The aim of this research project is to explore how interactive technologies (e.g., mobile apps, wearable technology, Internet of Things applications, etc.) can support stroke survivors in their transition from the hospital to their homes.
Stroke, defined as a sudden interruption in blood flow to the brain, is a leading cause of long-term disability in high-income countries. Depending on the brain area affected, a stroke can impact a person’s ability to move the body, engage with the senses (sight, touch, smell), use language, think, and experience emotions. In Australia, more than 470,000 people live with the effects of stroke, with two thirds of them needing assistance to carry out basic activities of daily living like eating and washing.
Human-computer interaction research has started to explore how interactive technologies can support stroke survivors in their rehabilitation, e.g., through interactive games and wearable technology to support physical therapy. Beyond that, we see opportunities to engage with stroke survivors to design technologies around the following topics:
- speech therapy
- musical therapy
- occupational therapy
- managing fatigue
- managing interactions with health professionals across different clinics
- supporting changing relationships with partners and family members
- self-reflection and forming a narrative
- mindfulness, resilience and mental health.
This research project may involve the following activities:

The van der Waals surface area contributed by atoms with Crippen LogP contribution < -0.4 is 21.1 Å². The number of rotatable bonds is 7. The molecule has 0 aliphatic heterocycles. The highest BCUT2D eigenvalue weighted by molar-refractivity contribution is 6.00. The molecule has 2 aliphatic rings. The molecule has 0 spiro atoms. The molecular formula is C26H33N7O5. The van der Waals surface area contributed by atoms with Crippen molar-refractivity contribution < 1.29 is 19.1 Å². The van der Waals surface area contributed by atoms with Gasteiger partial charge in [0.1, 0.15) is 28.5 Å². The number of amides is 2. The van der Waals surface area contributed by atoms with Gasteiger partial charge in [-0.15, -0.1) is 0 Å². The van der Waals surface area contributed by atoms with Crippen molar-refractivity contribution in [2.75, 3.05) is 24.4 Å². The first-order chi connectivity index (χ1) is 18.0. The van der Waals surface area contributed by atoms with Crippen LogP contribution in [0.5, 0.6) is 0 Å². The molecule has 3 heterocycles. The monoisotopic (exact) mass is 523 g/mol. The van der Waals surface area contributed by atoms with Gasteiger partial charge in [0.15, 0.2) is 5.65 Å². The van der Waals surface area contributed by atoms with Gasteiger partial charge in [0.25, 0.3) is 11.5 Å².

- qualitative research through interviews, observations, and cultural probes to understand the lives and needs of stroke survivors
- participatory design workshops to create technologies with stroke survivors and their support network to support their journey back home
- prototyping mobile applications, tangible designs, Internet of Things applications, etc.
- field studies where stroke survivors trial prototypes in their everyday lives
- Novel interactive technologies for stroke survivors
- New human-computer interaction theories describing how these technologies influence the transitions of stroke survivors from the hospital to the home
- Participatory design methods to engage stroke survivors and their support network
Skills and experience
We are looking for students with a strong background in human-computer interaction, ideally with an interest in qualitative research, participatory design, and/or prototyping.
You may be able to apply for a research scholarship in our annual scholarship round.
- human-computer interaction
- interaction design
- health informatics
- participatory design
- personal informatics
- social computing
- social media
- participatory health
- human-centred design
Contact Bernd Ploderer for more information at email@example.com.